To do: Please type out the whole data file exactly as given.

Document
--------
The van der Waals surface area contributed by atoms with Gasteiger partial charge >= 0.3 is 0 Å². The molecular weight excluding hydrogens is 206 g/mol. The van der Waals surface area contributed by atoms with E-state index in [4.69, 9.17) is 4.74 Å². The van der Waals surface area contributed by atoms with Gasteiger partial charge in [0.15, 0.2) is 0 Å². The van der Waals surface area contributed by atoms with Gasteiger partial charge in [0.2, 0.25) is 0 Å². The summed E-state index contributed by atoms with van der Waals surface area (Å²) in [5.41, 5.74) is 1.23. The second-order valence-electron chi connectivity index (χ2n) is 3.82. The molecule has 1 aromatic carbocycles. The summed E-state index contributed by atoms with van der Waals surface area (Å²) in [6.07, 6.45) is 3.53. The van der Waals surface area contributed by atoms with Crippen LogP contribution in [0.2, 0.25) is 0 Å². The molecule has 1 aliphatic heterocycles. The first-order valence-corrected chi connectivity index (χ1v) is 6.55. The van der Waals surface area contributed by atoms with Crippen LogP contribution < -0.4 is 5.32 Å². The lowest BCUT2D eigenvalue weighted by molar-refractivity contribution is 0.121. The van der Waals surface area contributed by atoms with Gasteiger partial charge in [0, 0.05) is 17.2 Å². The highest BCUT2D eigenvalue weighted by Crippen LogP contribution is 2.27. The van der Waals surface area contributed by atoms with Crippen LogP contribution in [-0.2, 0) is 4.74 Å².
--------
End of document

The van der Waals surface area contributed by atoms with Gasteiger partial charge >= 0.3 is 0 Å². The molecular weight excluding hydrogens is 206 g/mol. The van der Waals surface area contributed by atoms with E-state index in [4.69, 9.17) is 4.74 Å². The van der Waals surface area contributed by atoms with Gasteiger partial charge in [0.15, 0.2) is 0 Å². The van der Waals surface area contributed by atoms with Gasteiger partial charge in [0.2, 0.25) is 0 Å². The summed E-state index contributed by atoms with van der Waals surface area (Å²) in [5.41, 5.74) is 1.23. The second-order valence-electron chi connectivity index (χ2n) is 3.82. The molecule has 1 aromatic carbocycles. The summed E-state index contributed by atoms with van der Waals surface area (Å²) in [6.07, 6.45) is 3.53. The van der Waals surface area contributed by atoms with Crippen LogP contribution in [0.2, 0.25) is 0 Å². The molecule has 1 aliphatic heterocycles. The first-order valence-corrected chi connectivity index (χ1v) is 6.55. The van der Waals surface area contributed by atoms with Crippen LogP contribution < -0.4 is 5.32 Å². The lowest BCUT2D eigenvalue weighted by molar-refractivity contribution is 0.121. The van der Waals surface area contributed by atoms with Gasteiger partial charge in [0, 0.05) is 17.2 Å². The highest BCUT2D eigenvalue weighted by Crippen LogP contribution is 2.27. The van der Waals surface area contributed by atoms with Crippen LogP contribution in [-0.2, 0) is 4.74 Å².